Peanut Butter Pallet Fork Lift


Pallet Forks on Tractor

Sometimes the right tool for the job is just that. Nothing else quite matches it. When we picked up the first batch of peanut butter the pallet forks were buried under an 11′ tall snow bank that was about 20′ long. That made getting the peanut butter out of the van rather challenging. This time I was able to switch from the front loader bucket to the fork lift attachment. This made it easy to get the entire ton of peanut butter out of the van in one clean shot.

I rarely use the forks, they’ll sit for six months without being touched. But when I need them nothing else comes close. We originally got the forks with the idea of using them to move hay and more importantly because we had the opportunity to unload 34,000 lbs of cheese that was delivered to us free of charge in two tractor trailer loads. That much free food for the pigs paid for the forks and were a requirement – we had to unload at the tailgate.

As I unloaded the peanut butter from the van in the photo above the tractor walked on it’s front wheels. It’s an interesting sensation. Even with both rear wheels loaded with fluid, 800 lbs of tire chains and the 1,600 lb backhoe it was still doing hand stands. The slightly more than a ton of weight on the forks was a bit much as I pulled back from the van at the height necessary to remove the pallet. Once I lowered the load the tractor settled back down to all four on the floor.

For another amazing sight, watch a cargo van settle down on its springs when a ton of peanut butter is set over the back axle. It is similarly impressive when taking out said ton of peanut butter. The van is rated to carry 5,300 lbs and we have extra springs but normally when we’re loading it up we do it slowly in 40 or 50 lb units at a time. Doing it so slowly you don’t tend to notice the change.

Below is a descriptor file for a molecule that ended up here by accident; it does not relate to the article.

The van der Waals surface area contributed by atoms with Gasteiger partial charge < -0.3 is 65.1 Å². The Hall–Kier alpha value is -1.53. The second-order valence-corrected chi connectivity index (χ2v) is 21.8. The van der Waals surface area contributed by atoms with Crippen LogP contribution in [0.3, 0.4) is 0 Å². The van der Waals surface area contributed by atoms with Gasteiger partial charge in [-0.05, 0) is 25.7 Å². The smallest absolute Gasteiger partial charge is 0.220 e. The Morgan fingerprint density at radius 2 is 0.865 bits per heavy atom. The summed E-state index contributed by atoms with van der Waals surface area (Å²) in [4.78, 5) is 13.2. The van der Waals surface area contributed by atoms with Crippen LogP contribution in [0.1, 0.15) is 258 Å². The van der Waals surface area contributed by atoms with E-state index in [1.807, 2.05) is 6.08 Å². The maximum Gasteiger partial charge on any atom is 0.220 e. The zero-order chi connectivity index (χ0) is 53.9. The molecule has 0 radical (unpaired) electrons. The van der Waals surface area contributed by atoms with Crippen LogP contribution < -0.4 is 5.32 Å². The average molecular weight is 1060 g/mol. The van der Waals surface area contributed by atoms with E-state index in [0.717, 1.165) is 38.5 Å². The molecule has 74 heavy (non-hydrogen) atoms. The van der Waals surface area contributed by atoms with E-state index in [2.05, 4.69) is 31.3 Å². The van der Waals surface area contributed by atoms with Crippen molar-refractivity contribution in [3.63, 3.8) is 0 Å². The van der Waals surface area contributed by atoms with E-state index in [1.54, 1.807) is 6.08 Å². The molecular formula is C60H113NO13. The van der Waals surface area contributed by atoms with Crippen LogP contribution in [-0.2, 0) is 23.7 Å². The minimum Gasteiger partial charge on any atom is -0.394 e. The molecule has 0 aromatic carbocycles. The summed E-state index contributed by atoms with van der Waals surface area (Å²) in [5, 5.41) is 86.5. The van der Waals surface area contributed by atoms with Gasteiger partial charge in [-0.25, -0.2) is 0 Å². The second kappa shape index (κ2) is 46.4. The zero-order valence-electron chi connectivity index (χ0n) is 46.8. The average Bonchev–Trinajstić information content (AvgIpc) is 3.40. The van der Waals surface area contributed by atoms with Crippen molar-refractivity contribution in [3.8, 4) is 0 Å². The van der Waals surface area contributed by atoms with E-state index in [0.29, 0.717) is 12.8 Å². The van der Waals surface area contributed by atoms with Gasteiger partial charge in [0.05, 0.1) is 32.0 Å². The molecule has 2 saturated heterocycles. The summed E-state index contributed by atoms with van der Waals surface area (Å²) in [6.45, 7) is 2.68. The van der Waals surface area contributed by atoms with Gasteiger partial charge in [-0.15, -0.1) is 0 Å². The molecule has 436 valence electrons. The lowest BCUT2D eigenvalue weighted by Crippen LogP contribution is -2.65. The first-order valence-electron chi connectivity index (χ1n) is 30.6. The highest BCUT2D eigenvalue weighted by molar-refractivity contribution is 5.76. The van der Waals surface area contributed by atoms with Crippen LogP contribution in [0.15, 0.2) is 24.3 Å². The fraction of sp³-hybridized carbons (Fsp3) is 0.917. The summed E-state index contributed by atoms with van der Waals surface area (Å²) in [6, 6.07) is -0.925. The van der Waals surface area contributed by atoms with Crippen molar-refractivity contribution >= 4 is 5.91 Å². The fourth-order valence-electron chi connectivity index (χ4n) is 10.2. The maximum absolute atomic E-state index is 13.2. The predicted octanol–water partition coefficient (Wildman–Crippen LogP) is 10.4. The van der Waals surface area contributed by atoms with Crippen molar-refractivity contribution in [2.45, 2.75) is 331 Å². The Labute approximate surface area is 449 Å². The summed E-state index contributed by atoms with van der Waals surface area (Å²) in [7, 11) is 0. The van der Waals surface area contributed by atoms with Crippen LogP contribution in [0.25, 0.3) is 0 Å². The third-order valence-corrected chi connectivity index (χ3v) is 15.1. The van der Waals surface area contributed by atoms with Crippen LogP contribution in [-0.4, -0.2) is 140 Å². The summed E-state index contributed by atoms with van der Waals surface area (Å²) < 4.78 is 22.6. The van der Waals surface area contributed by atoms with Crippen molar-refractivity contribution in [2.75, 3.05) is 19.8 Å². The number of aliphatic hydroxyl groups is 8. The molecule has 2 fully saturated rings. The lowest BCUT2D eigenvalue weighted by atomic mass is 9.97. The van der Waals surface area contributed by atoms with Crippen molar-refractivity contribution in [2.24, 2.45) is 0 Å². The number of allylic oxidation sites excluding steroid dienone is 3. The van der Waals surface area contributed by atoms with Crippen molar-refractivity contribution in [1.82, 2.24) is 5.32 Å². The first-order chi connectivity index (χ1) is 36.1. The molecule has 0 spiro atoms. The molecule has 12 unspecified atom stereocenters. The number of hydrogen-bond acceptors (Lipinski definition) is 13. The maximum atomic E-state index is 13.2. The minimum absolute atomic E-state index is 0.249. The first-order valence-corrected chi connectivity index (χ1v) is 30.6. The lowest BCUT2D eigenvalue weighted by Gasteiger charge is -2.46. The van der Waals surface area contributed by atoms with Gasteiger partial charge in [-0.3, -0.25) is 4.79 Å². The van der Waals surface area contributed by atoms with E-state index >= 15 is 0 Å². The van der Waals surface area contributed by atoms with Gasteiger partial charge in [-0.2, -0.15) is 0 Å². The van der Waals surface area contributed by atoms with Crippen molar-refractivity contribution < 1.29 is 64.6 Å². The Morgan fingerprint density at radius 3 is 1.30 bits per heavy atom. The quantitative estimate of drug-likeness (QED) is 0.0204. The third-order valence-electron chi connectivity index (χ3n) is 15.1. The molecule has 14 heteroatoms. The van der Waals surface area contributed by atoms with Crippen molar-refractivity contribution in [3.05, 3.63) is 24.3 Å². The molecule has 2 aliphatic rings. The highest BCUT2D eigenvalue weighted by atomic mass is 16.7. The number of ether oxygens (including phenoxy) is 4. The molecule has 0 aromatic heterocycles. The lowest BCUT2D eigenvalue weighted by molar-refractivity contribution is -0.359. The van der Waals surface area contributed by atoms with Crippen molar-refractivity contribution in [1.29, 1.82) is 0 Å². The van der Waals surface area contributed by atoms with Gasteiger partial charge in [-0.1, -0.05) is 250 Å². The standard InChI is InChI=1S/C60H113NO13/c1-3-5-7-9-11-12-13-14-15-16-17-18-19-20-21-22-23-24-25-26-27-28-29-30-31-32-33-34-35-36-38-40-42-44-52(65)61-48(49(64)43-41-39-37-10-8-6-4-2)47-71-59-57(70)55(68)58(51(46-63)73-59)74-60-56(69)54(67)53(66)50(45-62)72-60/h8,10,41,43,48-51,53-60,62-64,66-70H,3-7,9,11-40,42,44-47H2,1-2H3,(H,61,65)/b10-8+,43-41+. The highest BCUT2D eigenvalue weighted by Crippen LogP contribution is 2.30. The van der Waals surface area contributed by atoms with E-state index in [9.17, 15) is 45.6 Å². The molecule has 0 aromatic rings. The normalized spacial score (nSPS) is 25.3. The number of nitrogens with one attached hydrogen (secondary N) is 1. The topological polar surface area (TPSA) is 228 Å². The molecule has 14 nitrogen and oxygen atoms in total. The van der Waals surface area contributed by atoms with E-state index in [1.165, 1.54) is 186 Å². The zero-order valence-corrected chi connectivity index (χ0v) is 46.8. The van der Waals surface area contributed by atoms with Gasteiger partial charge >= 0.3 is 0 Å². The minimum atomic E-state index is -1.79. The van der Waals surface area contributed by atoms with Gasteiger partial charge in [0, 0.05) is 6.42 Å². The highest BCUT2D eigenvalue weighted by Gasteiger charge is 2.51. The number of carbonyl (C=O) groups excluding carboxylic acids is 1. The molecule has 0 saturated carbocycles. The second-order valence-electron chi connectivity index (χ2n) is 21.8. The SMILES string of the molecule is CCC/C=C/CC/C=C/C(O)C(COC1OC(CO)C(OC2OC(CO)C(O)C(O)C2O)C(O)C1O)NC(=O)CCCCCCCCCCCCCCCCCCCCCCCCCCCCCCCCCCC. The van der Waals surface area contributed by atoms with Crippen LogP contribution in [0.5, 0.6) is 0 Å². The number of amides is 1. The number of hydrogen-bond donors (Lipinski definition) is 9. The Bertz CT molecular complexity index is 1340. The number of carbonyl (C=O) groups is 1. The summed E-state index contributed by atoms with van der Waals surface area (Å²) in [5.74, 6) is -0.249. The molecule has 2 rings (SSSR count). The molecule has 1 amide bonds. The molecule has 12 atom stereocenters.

Oh, and did I mention that there is 200 lbs of chest freezer and 440 lbs of concrete blocks in the van too… For traction of course. The blocks really are for traction – they’re left over from the winter driving when we need the extra weight. Ironically the van gets almost the same gas mileage fully loaded as empty – about 16 mpg which is pretty good for such a large vehicle of it’s age (1997) and miles.

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Outdoors: 55°F/31°F Sunny (no frost)
Farm House: 62°F/56°F
Tiny Cottage: 69°F/60°F

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About Walter Jeffries

Tinker, Tailor...
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5 Responses to Peanut Butter Pallet Fork Lift

  1. Anonymous says:

    I have always been impressed at the reliability of mileage in my full size van. City or highway, loaded or light, I always get the same mileage. The only time I ever changed it was heavily load with a trailer in addition or stacking stuff on the roof changing the profile and wind resistance.

  2. Brian says:

    This may help you get a little beter feul milage http://www.hydrofuelsolutions.com I think the principal is solid as a truking co here in town has a device such as this on one of his tractors and he is saving 10% on the fuel bill

  3. Alex Tiller says:

    All you need now is a ton of jelly and a few thousand loaves of bread. -Samich time!

    Thanks for this post. I love the idea of local companies like Ben and Jerry’s helping out the local farmer by contributing product they can’t use for the hogs. – I bet the hogs love it too.

    Alex Tiller
    http://blog.alextiller.com

  4. Haymaker says:

    Would it help to extend out the backhoe bucket as ballast, at least as you’re backing out of the van?

  5. Yes, definitely extending the hoe helps as ballast and I do that for many thing. One must also be careful not to overload the lift ares. That there is about 2,000 lbs. The forks aren’t rated to lift that full height – which fortunately I don’t need. Recently I was unloading 30,000 lbs of cottage cheese from a tractor trailor and the larger pallets were 1,900 lbs which was too much at the high gate level of the truck bed – it was a tall truck rather than a short truck. I tried on the first pallet and almost flipped the tractor forward and the bucket lift arms were groaning in displeasure at the stress. We ended up reducing the weight of each pallet to about 1,200 lbs to make the process safer. Safety first.

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